# Talk:Weierstrass function

## Blancmarge

Is this the one known as the "blancmage"? Can't remember... Dysprosia 05:32, 27 Jan 2004 (UTC)

Perhaps we can believe the MathWorld page on Blancmange function... --Pt 22:56, 9 Oct 2004 (UTC)

Can anyone say why you can't differentiate the function, couldn't you just use the chain-rule?

Of course you can. Just the derivative doesn't (usually --Pt) converge as the function itself does. Pt 21:44, 6 Sep 2004 (UTC)

I think that more accurate plots are needed. Right now there are some obviously incorrect straight lines visible. Pt 21:46, 6 Sep 2004 (UTC)

## Other definitions

It's interesting to note that "Kaoseraamat" ("The Chaos Book") by Ülo Lepik and Jüri Engelbrecht (Tallinn 1999; ISBN 9985-50-235-3) gives on page 135 the Weierstrass function as such complex function: ${\displaystyle W(t)=\sum _{n=-\infty }^{\infty }{1-e^{ib^{n}t} \over b^{(2-D)n}},}$ where ${\displaystyle 1 "To visualize it," they take its real part, the Weierstrass-Mandelbrot function: ${\displaystyle C(t)=\Re W(t)=\sum _{n=-\infty }^{\infty }{1-\cos b^{n}t \over b^{(2-D)n}}.}$ I think these different definitions need further checking. Pt 22:13, 6 Sep 2004 (UTC)

MathWorld gives yet another definition:

${\displaystyle f_{a}(x)=\sum _{k=1}^{\infty }{\sin(\pi k^{a}x) \over \pi k^{a}}}$

Someone should really check some reliable sources — which definition is correct?!

By the way, MathWorld also says that there are actually some points (namely, at ${\displaystyle x={2A+1 \over 2B+1}}$ for ${\displaystyle \forall A,\,B\in \mathbb {Z} }$), where the derivative is finite (${\displaystyle 1 \over 2}$). Anywhere else the function is really undifferentiable.

Thus, MathWorld is an interesting source for Wikipedia, but nevertheless needs checking.

--Pt 22:53, 9 Oct 2004 (UTC)

I think the current definition ${\displaystyle f(x)=\sum _{n=0}^{\infty }a^{n}\cos(b^{n}\pi x),01+{\frac {3}{2}}\pi }$ is correct. The original paper by Weierstrass, Abhandlungen Aus Der Functionenlehre (1886), shows this version, but with the a and b changed around and positive b less than 1. -- KittySaturn 14:02, 2005 Apr 16 (UTC)
According to this MSc thesis it seems that ${\displaystyle f_{a}(x)}$ from MathWorld is more likely the Riemann function. See also MathWorld redirect. --147.230.151.146 11:54, 5 February 2007 (UTC)

## An edit by 217.136.97.96 at 00:49 EET, 10 Oct 2004

probably the second known was also one of Weierstrass : sigma cos(n²x)/n² and the third its generalization cos(n^c x)/n^c.

I moved the sentence here because it certainly needs some discussion before going to the encyclopedia article. --Pt 23:18, 9 Oct 2004 (UTC)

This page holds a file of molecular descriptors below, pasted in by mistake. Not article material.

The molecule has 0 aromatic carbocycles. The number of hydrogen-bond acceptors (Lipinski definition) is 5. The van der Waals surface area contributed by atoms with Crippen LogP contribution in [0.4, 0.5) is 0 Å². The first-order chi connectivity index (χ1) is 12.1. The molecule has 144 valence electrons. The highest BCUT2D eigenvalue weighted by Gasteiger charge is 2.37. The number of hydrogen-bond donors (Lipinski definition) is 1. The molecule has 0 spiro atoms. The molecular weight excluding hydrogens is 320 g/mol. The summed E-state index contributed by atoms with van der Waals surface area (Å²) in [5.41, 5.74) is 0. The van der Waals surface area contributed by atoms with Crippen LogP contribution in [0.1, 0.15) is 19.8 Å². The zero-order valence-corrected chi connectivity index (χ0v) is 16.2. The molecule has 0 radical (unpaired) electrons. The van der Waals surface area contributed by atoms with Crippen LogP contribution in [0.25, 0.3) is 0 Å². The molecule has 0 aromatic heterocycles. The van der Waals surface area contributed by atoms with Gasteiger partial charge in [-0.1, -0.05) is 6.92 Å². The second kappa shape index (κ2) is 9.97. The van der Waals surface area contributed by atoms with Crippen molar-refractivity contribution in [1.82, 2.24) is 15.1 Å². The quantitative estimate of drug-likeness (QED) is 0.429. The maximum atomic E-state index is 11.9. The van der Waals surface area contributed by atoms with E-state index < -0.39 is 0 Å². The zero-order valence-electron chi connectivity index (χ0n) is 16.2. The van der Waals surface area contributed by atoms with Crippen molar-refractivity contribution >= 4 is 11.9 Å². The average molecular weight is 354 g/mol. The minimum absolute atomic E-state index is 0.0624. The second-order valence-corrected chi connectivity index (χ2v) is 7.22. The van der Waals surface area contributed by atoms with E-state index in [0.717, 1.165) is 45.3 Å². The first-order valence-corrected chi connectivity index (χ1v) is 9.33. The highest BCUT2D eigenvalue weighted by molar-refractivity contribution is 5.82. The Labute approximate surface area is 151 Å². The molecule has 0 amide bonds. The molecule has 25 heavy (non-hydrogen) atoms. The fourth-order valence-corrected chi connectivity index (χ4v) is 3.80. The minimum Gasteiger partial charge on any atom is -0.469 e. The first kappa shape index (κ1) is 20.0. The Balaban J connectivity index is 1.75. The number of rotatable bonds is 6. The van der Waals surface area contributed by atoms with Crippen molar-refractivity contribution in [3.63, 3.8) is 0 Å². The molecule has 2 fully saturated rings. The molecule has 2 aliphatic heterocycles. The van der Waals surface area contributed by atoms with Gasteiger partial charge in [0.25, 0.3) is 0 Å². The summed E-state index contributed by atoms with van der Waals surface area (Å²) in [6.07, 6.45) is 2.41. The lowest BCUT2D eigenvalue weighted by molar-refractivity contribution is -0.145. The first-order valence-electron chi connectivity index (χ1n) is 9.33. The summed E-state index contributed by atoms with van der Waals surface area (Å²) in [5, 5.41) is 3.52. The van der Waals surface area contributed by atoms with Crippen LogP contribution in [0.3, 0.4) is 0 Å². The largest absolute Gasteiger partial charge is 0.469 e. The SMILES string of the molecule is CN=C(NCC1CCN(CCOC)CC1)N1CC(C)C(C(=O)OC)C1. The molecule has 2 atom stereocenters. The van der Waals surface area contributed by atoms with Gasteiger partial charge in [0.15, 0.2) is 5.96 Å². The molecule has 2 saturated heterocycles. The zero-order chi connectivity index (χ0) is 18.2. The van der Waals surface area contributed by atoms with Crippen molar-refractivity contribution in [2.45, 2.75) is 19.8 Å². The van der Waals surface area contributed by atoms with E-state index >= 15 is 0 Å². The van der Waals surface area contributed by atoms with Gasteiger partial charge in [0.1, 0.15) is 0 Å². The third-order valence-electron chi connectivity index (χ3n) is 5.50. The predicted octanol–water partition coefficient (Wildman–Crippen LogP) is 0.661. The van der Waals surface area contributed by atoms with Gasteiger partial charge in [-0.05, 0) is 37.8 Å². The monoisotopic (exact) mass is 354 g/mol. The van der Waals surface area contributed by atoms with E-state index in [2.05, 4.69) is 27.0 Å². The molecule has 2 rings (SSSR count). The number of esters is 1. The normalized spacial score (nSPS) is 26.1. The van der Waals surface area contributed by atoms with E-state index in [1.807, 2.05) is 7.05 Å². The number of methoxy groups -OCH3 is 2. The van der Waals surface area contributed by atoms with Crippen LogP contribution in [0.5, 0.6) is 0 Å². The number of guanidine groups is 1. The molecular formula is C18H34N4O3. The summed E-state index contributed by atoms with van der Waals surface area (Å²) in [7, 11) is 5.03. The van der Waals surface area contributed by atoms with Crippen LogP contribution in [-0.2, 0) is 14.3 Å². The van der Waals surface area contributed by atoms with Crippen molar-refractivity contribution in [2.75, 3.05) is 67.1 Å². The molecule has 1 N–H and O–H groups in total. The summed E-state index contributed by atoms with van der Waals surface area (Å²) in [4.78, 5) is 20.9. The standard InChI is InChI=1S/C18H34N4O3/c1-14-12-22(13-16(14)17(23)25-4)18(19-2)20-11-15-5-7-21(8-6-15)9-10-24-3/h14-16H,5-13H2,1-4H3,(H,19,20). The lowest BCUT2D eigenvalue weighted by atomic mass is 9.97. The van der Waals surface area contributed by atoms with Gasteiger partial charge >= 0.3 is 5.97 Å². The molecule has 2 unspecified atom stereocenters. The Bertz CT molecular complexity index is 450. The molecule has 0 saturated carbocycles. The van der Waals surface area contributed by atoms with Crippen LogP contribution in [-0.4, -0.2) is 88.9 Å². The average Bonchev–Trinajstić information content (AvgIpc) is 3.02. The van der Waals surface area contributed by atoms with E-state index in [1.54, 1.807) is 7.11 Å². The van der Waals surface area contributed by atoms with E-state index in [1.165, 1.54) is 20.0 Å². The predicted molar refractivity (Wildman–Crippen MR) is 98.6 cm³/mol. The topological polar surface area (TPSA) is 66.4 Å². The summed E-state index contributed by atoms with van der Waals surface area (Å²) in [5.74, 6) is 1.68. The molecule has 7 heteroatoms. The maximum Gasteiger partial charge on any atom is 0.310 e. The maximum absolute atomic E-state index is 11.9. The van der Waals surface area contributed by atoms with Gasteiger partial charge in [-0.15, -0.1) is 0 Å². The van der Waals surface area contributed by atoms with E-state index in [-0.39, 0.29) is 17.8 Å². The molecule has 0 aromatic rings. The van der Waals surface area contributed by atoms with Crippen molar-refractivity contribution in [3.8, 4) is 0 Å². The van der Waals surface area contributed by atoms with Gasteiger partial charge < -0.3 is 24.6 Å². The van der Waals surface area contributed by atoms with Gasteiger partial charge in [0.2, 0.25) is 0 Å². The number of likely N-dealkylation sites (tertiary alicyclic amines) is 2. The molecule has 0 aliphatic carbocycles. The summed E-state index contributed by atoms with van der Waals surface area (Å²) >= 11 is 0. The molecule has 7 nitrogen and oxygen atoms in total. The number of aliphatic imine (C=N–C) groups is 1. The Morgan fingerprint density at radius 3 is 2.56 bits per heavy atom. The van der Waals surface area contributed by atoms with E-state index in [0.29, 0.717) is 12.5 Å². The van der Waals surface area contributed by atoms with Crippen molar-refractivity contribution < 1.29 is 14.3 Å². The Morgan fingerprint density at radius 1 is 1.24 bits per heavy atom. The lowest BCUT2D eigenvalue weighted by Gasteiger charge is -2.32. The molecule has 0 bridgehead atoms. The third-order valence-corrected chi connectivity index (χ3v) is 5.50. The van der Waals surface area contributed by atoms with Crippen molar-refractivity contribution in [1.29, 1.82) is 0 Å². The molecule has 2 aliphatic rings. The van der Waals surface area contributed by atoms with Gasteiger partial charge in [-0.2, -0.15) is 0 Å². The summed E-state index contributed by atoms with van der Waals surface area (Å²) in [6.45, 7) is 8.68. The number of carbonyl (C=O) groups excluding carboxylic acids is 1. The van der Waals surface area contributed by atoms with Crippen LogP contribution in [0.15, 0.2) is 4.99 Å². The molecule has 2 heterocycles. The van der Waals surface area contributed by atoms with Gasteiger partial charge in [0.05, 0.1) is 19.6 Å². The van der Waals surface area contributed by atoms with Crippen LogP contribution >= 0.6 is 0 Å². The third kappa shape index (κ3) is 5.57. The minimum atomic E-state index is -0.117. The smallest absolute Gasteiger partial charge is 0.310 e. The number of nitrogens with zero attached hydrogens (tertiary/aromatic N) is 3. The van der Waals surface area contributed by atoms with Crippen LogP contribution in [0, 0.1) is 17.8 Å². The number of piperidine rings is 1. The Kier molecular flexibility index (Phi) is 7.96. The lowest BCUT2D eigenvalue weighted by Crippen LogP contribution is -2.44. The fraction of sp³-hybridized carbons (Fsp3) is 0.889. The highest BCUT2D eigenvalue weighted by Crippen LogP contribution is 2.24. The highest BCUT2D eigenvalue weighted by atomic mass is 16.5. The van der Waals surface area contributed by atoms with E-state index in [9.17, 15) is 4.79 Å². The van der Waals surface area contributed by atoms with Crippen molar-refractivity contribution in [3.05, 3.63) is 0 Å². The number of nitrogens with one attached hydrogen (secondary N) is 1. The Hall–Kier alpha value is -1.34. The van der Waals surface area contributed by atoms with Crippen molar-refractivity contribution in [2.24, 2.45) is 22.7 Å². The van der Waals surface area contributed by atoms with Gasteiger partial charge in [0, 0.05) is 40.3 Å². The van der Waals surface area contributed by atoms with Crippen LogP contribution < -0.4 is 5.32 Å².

## Is the definition correct?

The definition states: "Almost all continuous functions are nowhere differentiable,..."

But shouldn't it say: "Almost all continuous functions are differentiable."

This looks to be what the MathSource states as well. If you look up the word "differentiable", MathSource states: "Amazingly, there exist continuous functions which are nowhere differentiable." And then lists the Weierstrass and Blancmange functions.

I don't know, maybe i'm talking wacky talk. Sorry if i am.

Sincerely, Mark

• My initial reaction was that the original statement of "nowhere continuous" makes more sense to me. And apparently Oleg Alexandrov thinks that one is correct, too. Eric119 02:06, 9 May 2005 (UTC)
Sorry, I did miss this thing so far (have no idea why). Now, the statement:
Almost all continuous functions are nowhere differentiable
is indeed correct.
Now, until 19th century or so, people thought all continous functions are differentiable. So, that's why it was so amazing that people found examples of functions which are not differentiable anyware, and the examples of such functions are actually quite exotic.
It was only later realized that actually, even if most if not all continuous functions we know are differentiable, nevertheless, the functions which are continuous but nowhere differentiable vastly outnumber the former. I could think of a proof if you wish. Oleg Alexandrov 03:11, 9 May 2005 (UTC)

Alexandrov and All,

I beg your pardon, i was not aware of that!
Hopefully my simple additions make up for my ignorant mistake.
I did come here to learn - and learning i am!
Thanks for the correction.